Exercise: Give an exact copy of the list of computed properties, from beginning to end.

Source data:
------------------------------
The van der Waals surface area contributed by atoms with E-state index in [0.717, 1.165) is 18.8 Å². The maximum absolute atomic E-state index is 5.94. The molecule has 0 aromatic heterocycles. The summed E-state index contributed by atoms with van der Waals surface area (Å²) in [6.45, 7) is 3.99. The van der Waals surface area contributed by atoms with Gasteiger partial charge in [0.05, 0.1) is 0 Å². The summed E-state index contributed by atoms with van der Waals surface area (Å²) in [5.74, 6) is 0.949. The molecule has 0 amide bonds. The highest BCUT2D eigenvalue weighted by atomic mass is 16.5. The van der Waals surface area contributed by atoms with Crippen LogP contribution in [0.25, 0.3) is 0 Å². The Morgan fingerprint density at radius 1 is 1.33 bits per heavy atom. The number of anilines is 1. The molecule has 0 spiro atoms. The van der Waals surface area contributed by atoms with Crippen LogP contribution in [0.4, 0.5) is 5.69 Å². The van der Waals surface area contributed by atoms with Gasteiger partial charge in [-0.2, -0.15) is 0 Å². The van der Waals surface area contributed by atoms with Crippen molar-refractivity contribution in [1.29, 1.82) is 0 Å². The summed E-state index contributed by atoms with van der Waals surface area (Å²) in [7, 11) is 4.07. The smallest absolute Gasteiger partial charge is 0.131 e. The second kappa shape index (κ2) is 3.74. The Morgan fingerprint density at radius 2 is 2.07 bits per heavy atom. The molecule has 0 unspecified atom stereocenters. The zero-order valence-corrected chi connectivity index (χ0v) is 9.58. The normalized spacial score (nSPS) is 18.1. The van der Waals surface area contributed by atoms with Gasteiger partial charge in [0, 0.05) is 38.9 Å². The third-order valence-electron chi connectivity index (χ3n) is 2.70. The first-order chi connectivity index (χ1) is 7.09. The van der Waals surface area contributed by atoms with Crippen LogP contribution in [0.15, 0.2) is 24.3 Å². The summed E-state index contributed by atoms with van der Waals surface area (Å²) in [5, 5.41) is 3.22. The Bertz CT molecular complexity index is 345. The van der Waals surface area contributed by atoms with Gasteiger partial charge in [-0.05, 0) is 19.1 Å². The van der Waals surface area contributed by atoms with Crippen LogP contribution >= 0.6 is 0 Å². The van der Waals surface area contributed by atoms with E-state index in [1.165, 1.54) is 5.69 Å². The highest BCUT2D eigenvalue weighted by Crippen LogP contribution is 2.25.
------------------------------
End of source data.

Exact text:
The van der Waals surface area contributed by atoms with E-state index in [0.717, 1.165) is 18.8 Å². The maximum absolute atomic E-state index is 5.94. The molecule has 0 aromatic heterocycles. The summed E-state index contributed by atoms with van der Waals surface area (Å²) in [6.45, 7) is 3.99. The van der Waals surface area contributed by atoms with Gasteiger partial charge in [0.05, 0.1) is 0 Å². The summed E-state index contributed by atoms with van der Waals surface area (Å²) in [5.74, 6) is 0.949. The molecule has 0 amide bonds. The highest BCUT2D eigenvalue weighted by atomic mass is 16.5. The van der Waals surface area contributed by atoms with Crippen LogP contribution in [0.25, 0.3) is 0 Å². The Morgan fingerprint density at radius 1 is 1.33 bits per heavy atom. The number of anilines is 1. The molecule has 0 spiro atoms. The van der Waals surface area contributed by atoms with Crippen LogP contribution in [0.4, 0.5) is 5.69 Å². The van der Waals surface area contributed by atoms with Gasteiger partial charge in [-0.2, -0.15) is 0 Å². The van der Waals surface area contributed by atoms with Crippen molar-refractivity contribution in [1.29, 1.82) is 0 Å². The summed E-state index contributed by atoms with van der Waals surface area (Å²) in [7, 11) is 4.07. The smallest absolute Gasteiger partial charge is 0.131 e. The second kappa shape index (κ2) is 3.74. The Morgan fingerprint density at radius 2 is 2.07 bits per heavy atom. The molecule has 0 unspecified atom stereocenters. The zero-order valence-corrected chi connectivity index (χ0v) is 9.58. The normalized spacial score (nSPS) is 18.1. The van der Waals surface area contributed by atoms with Gasteiger partial charge in [0, 0.05) is 38.9 Å². The third-order valence-electron chi connectivity index (χ3n) is 2.70. The first-order chi connectivity index (χ1) is 7.09. The van der Waals surface area contributed by atoms with Crippen LogP contribution in [0.15, 0.2) is 24.3 Å². The summed E-state index contributed by atoms with van der Waals surface area (Å²) in [5, 5.41) is 3.22. The Bertz CT molecular complexity index is 345. The van der Waals surface area contributed by atoms with Gasteiger partial charge in [-0.05, 0) is 19.1 Å². The van der Waals surface area contributed by atoms with Crippen LogP contribution >= 0.6 is 0 Å². The van der Waals surface area contributed by atoms with E-state index in [1.165, 1.54) is 5.69 Å². The highest BCUT2D eigenvalue weighted by Crippen LogP contribution is 2.25.